Tales from the classroom updated for the testing era.

(Doug Corrance/getty Images)
Reviewed by Ben Wildavsky
Sunday, September 2, 2007

As Washington policymakers work to reauthorize the landmark No Child Left Behind Act, controversy abounds: Has the law fostered excessive test prep? Squeezed out science and social studies? Shortchanged gifted kids? Not surprisingly, authors have been putting flesh and bones on these edu-issues, taking a venerable genre -- the book-length tale from the classroom trenches -- and updating it in assorted forms for the age of accountability.

TESTED One American School Struggles to Make the GradeBy Linda Perlstein Henry Holt. 302 pp. $25

In Tested, the most ambitious of these new volumes, Linda Perlstein, a former Washington Post education reporter, got what she calls an "all-access pass" to Tyler Heights Elementary School in Annapolis, Md. Despite all the usual challenges -- many of the school's low-income black and Latino kids have huge academic deficits and face tough home lives -- the school's hard-driving principal has succeeded in improving results on the state exam, the Maryland School Assessment, so much so that Tyler Heights has been hailed as a turnaround success story.

Perlstein's narrative is much bleaker, however. Deploying the fine fly-on-the-wall reporting skills that made her previous book, Not Much Just Chillin', so uncannily evocative of the lives of middle school kids, she opens a window into a school that has become over-the-top test obsessed. Along the way, she weaves in extensive discussions of federal education policy, pushing readers to the conclusion that the standards and accountability movement in general -- and No Child Left Behind in particular -- have gone badly awry.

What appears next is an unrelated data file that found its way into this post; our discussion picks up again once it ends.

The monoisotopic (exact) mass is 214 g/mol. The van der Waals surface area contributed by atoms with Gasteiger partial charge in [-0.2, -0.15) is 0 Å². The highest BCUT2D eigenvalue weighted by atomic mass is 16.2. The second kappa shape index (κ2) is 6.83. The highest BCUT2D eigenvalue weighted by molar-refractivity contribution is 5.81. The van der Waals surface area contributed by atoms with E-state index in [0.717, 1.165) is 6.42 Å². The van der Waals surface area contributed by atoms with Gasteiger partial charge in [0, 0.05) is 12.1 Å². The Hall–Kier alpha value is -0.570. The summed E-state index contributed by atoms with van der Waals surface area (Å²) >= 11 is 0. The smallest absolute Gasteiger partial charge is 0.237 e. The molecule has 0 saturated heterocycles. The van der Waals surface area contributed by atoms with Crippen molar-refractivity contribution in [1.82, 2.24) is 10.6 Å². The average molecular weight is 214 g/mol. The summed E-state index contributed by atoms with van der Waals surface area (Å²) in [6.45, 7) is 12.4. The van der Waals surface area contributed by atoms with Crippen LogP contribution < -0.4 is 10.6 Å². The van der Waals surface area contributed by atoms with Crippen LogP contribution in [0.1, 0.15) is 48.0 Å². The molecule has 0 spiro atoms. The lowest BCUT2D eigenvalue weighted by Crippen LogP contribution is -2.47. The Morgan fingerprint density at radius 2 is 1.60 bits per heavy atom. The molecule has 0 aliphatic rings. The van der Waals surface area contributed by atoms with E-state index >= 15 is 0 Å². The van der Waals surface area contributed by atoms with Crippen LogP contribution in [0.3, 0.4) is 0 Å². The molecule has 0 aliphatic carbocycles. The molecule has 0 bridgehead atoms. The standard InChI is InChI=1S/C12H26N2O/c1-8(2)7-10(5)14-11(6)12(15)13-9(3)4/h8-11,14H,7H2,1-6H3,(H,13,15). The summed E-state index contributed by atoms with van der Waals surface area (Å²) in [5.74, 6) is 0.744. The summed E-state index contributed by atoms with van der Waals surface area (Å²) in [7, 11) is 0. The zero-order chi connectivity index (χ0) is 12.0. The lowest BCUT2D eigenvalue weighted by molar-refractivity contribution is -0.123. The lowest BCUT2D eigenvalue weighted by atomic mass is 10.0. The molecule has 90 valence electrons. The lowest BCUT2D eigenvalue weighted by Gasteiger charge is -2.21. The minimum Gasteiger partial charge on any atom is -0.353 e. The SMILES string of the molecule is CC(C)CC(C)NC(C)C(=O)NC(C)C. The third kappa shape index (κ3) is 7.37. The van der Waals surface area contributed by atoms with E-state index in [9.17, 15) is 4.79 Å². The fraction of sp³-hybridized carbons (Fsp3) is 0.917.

Perlstein paints a sobering portrait of Tyler Heights. Students slog through a rigidly scripted curriculum and spend an inordinate amount of time practicing the paragraph-length "BCRs" (for "brief constructed response") that are used to answer questions on the Maryland state test. Science and social studies are given short shrift: Cool experiments, field trips and just about all activities "seen as irrelevant" to the state exam are backloaded to the end of the school year.

To her credit, Perlstein acknowledges that systematically tracking student test results has some advantages: "Floundering children who once might have been allowed to flop undetected from grade to grade were pulled aside daily for special attention." But her overall assessment is so relentlessly dire that one wonders whether her case study is truly representative -- and, if it is, how she thinks an effective accountability system might be set up. Could it be that the problem is not the tests but the inappropriate, even absurd, ways in which schools are responding to them? It is sad to read of the impoverished education these impoverished children are receiving. But although Perlstein doesn't seek them out, there are plenty of contrasting examples (some of which are described in Karin Chenoweth's recently published It's Being Done: Academic Success in Unexpected Schools) that show children need not be taught this way to get great results.